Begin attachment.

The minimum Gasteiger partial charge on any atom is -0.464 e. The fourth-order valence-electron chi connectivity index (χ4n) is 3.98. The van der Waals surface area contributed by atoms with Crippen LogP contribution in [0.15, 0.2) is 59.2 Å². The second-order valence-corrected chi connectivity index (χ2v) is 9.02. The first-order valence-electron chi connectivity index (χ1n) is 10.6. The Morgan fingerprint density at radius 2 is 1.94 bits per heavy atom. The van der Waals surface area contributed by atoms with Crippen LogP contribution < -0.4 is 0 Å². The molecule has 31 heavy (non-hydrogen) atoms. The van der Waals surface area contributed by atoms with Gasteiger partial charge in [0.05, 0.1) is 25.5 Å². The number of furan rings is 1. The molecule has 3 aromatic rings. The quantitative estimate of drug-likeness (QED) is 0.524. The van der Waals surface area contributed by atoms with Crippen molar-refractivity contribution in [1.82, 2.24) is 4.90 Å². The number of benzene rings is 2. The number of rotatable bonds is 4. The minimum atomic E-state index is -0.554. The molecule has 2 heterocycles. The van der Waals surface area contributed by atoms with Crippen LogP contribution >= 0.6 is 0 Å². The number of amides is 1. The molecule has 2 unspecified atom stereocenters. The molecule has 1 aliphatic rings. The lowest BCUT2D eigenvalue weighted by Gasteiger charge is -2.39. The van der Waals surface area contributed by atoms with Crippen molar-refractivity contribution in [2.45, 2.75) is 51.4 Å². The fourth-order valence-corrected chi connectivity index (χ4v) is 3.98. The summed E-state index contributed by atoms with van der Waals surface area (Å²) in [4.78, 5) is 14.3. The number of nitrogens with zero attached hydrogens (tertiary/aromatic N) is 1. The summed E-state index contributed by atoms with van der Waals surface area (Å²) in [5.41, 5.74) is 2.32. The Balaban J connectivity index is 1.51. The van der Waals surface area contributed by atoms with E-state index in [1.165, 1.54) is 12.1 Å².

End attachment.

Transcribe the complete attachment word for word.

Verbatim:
The minimum Gasteiger partial charge on any atom is -0.464 e. The fourth-order valence-electron chi connectivity index (χ4n) is 3.98. The van der Waals surface area contributed by atoms with Crippen LogP contribution in [0.15, 0.2) is 59.2 Å². The second-order valence-corrected chi connectivity index (χ2v) is 9.02. The first-order valence-electron chi connectivity index (χ1n) is 10.6. The Morgan fingerprint density at radius 2 is 1.94 bits per heavy atom. The van der Waals surface area contributed by atoms with Crippen LogP contribution < -0.4 is 0 Å². The molecule has 31 heavy (non-hydrogen) atoms. The van der Waals surface area contributed by atoms with Gasteiger partial charge in [0.05, 0.1) is 25.5 Å². The number of furan rings is 1. The molecule has 3 aromatic rings. The quantitative estimate of drug-likeness (QED) is 0.524. The van der Waals surface area contributed by atoms with Crippen molar-refractivity contribution in [1.82, 2.24) is 4.90 Å². The number of benzene rings is 2. The number of rotatable bonds is 4. The minimum atomic E-state index is -0.554. The molecule has 2 heterocycles. The van der Waals surface area contributed by atoms with Crippen LogP contribution >= 0.6 is 0 Å². The number of amides is 1. The molecule has 2 unspecified atom stereocenters. The molecule has 1 aliphatic rings. The lowest BCUT2D eigenvalue weighted by Gasteiger charge is -2.39. The van der Waals surface area contributed by atoms with Crippen molar-refractivity contribution in [2.45, 2.75) is 51.4 Å². The fourth-order valence-corrected chi connectivity index (χ4v) is 3.98. The summed E-state index contributed by atoms with van der Waals surface area (Å²) in [4.78, 5) is 14.3. The number of nitrogens with zero attached hydrogens (tertiary/aromatic N) is 1. The summed E-state index contributed by atoms with van der Waals surface area (Å²) in [5.41, 5.74) is 2.32. The Balaban J connectivity index is 1.51. The van der Waals surface area contributed by atoms with E-state index in [1.165, 1.54) is 12.1 Å².